Our guest blogger, Emily B. Frank, is a senior conservator on the Sardis Archaeological Expedition. Currently she is pursuing a Joint MS in Conservation of Historic and Artistic Works and MA in History of Art at New York University, Institute of Fine Arts. Thank you, Emily!
Sardis, the capital city of the Lydian empire in the seventh and sixth centuries BC, is often best remembered for the invention of coinage. Remains of a monumental temple of Artemis, begun during the Hellenistic period and never finished, still stand tall today. In Roman times, the city was famous as one of the Seven Churches of Asia in the Book of Revelation. In the fourth and fifth centuries AD, Sardis boasted what is still the largest known synagogue in antiquity. Sardis flourished and continued to grow in the Late Roman period until its decline by the seventh century AD.
Archaeological excavations at Sardis began over a century ago and are currently led by Dr. Nicholas D. Cahill, professor of Art History at the University of Wisconsin, Madison. The excavated material is vastly diverse and the conservation efforts there equally so. Conservation this season, under senior conservator Harral DeBauche, a third-year conservation student at New York University, Institute of Fine Arts, supported active excavation across over 1,000 years of antiquity and addressed a number of site preservation issues. RTI greatly benefited the conservators and archaeologists in a couple of significant ways.
Significant finds with extremely shallow incised designs/inscriptions and impressions were made legible with RTI. RTI was helpful in understanding a bronze triangle recovered from the corridor of a Late Roman house (Fig. 1).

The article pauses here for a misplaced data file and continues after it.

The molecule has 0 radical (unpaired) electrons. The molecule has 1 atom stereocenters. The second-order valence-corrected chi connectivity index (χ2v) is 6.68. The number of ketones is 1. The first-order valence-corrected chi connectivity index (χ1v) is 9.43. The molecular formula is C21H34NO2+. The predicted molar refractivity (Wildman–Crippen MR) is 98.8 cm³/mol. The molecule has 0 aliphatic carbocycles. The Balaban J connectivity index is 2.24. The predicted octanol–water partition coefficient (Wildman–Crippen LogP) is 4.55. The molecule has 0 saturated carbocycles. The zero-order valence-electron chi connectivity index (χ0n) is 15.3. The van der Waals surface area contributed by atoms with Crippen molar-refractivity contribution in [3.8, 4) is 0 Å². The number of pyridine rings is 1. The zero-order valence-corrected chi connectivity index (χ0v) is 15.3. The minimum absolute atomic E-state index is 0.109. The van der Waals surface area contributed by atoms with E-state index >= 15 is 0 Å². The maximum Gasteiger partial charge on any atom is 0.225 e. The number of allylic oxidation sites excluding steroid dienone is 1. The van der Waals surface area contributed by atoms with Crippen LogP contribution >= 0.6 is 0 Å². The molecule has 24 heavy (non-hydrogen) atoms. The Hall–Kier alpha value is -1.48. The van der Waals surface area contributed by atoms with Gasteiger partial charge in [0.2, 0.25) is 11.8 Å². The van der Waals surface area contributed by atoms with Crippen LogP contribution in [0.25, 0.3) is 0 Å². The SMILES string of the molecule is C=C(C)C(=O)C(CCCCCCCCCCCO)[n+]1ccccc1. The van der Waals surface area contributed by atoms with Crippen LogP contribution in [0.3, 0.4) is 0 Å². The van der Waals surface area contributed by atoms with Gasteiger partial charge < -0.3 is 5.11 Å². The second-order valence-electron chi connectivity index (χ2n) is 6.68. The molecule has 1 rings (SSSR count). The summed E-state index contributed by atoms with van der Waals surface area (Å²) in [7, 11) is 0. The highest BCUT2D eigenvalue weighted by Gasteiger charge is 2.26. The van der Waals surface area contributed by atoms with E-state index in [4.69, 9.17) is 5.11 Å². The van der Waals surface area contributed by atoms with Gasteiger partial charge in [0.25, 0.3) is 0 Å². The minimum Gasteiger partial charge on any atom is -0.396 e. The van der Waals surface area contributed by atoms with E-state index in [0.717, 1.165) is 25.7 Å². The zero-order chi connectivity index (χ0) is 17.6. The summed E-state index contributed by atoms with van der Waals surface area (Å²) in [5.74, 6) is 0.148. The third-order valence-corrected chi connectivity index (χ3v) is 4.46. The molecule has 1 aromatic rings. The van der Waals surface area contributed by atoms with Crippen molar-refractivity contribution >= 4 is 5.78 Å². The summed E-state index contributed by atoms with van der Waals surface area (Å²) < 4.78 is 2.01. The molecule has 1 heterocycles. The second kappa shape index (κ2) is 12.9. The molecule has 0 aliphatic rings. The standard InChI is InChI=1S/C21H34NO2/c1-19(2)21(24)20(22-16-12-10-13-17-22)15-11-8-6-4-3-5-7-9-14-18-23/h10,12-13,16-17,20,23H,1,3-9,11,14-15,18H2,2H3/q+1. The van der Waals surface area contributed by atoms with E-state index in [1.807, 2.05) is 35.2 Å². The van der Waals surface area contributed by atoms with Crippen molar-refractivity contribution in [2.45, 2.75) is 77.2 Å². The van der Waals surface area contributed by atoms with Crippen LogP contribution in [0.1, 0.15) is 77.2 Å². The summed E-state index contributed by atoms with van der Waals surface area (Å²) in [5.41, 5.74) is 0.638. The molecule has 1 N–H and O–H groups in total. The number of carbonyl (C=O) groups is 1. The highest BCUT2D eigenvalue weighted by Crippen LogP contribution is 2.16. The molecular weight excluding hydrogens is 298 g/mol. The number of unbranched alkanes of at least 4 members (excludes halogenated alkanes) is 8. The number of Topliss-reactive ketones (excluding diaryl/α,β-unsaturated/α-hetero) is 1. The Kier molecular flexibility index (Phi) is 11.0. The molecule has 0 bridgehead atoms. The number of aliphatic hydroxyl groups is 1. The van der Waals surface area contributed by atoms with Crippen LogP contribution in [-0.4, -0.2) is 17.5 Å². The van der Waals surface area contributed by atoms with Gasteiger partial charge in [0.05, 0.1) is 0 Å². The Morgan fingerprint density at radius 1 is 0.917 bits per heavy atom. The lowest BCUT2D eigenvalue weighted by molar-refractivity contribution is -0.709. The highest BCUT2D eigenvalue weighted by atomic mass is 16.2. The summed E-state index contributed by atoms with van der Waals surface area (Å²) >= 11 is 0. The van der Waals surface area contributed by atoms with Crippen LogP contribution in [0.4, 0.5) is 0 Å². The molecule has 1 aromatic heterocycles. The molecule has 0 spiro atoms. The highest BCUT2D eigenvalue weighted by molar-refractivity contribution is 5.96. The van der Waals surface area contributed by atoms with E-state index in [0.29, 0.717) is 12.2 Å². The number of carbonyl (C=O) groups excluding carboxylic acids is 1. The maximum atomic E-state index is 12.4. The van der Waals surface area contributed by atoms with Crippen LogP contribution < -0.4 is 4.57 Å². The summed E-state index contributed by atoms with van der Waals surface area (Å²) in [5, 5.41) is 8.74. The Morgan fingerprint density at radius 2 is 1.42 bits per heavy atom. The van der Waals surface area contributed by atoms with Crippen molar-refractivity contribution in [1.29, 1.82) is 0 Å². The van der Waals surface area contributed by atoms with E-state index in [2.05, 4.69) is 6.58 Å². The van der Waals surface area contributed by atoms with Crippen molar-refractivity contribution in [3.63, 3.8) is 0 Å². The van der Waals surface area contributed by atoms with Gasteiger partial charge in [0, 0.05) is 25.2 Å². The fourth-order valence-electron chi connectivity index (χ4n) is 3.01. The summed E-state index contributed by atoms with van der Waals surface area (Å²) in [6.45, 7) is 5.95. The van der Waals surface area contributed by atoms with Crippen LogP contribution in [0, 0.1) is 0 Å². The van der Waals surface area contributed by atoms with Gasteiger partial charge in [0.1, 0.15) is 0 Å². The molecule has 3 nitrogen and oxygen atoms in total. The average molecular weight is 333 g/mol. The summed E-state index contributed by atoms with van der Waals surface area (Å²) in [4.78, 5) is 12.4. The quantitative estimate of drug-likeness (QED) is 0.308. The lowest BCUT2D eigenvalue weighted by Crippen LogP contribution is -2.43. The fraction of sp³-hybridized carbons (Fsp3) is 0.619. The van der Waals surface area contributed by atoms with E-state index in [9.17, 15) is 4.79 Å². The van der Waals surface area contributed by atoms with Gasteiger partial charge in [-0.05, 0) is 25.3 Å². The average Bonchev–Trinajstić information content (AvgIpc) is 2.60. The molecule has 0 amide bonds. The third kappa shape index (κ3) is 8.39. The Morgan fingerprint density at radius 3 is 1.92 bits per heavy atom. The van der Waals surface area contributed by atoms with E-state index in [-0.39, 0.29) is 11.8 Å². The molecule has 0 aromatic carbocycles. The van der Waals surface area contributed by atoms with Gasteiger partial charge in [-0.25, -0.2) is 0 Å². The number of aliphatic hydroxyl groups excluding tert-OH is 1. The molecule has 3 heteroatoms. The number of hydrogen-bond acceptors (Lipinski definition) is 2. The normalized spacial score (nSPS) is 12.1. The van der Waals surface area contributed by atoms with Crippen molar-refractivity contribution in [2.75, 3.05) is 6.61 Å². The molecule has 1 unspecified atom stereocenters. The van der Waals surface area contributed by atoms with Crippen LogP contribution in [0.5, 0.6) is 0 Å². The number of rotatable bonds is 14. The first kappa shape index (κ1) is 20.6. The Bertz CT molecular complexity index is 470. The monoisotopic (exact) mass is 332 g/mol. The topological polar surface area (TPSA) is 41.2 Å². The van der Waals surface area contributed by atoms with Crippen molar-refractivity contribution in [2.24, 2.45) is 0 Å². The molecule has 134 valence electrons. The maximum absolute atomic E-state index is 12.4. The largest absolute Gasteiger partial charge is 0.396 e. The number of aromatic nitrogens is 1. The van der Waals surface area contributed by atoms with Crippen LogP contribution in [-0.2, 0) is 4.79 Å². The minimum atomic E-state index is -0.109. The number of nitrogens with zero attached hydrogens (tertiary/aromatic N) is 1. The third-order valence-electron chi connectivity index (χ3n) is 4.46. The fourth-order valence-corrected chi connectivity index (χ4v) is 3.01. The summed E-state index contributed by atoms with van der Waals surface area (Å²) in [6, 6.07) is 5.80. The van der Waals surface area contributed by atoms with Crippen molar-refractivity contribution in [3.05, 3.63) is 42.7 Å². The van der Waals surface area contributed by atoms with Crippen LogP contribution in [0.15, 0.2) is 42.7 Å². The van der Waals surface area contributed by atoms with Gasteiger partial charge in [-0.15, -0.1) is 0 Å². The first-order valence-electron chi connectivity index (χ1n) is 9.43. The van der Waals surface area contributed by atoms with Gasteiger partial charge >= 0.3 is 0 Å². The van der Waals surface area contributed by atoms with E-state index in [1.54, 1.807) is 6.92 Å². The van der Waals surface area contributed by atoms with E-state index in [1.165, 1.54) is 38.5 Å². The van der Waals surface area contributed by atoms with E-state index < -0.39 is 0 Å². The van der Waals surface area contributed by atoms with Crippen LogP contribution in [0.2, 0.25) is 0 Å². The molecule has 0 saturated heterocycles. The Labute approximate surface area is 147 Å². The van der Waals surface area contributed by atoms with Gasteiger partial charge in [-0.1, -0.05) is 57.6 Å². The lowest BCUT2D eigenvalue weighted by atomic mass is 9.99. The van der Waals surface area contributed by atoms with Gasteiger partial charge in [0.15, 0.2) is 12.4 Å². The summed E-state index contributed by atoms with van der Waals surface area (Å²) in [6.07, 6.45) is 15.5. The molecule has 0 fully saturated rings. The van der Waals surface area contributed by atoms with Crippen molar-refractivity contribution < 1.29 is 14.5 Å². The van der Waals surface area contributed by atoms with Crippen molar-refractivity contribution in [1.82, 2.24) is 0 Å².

The triangle is incised with three images of a female deity and a border of magical signs (Fig. 2). Its use is likely connected with religious ritual practice in Asia Minor between the third and sixth centuries AD.
The legibility of the inscriptions, aided by RTI, reinforced the connection between the triangle’s inscriptions and material and written sources. Two comparenda for the triangle, one from Pergamon and one from Apamea, were identified, and the magic symbols on the triangle were connected with rituals described in a the Greek Magical Papyri. RTI also aided in decoding and documenting a lead curse tablet and in understanding the weave structure of bitumen basketry impressions.
Additionally, a multi-year biofilm removal project of the Artemis Temple at Sardis is currently underway, headed by Michael Morris and Hiroko Kariya, conservators in private practice. The removal of this biofilm is carried out by a six-day process. RTI was used experimentally to document the changes to the stone throughout the removal process (Fig. 3).
RTIs were taken before treatment, during treatment (day 3), and after treatment (day 7). Because the biocide continues to work for months after its application, a final RTI will be taken next summer. Initial comparison of the images showed no loss to the stone surface as a result of the biofilm removal process. All very exciting!
To find out more about the excavations at Sardis, see http://sardisexpedition.org/.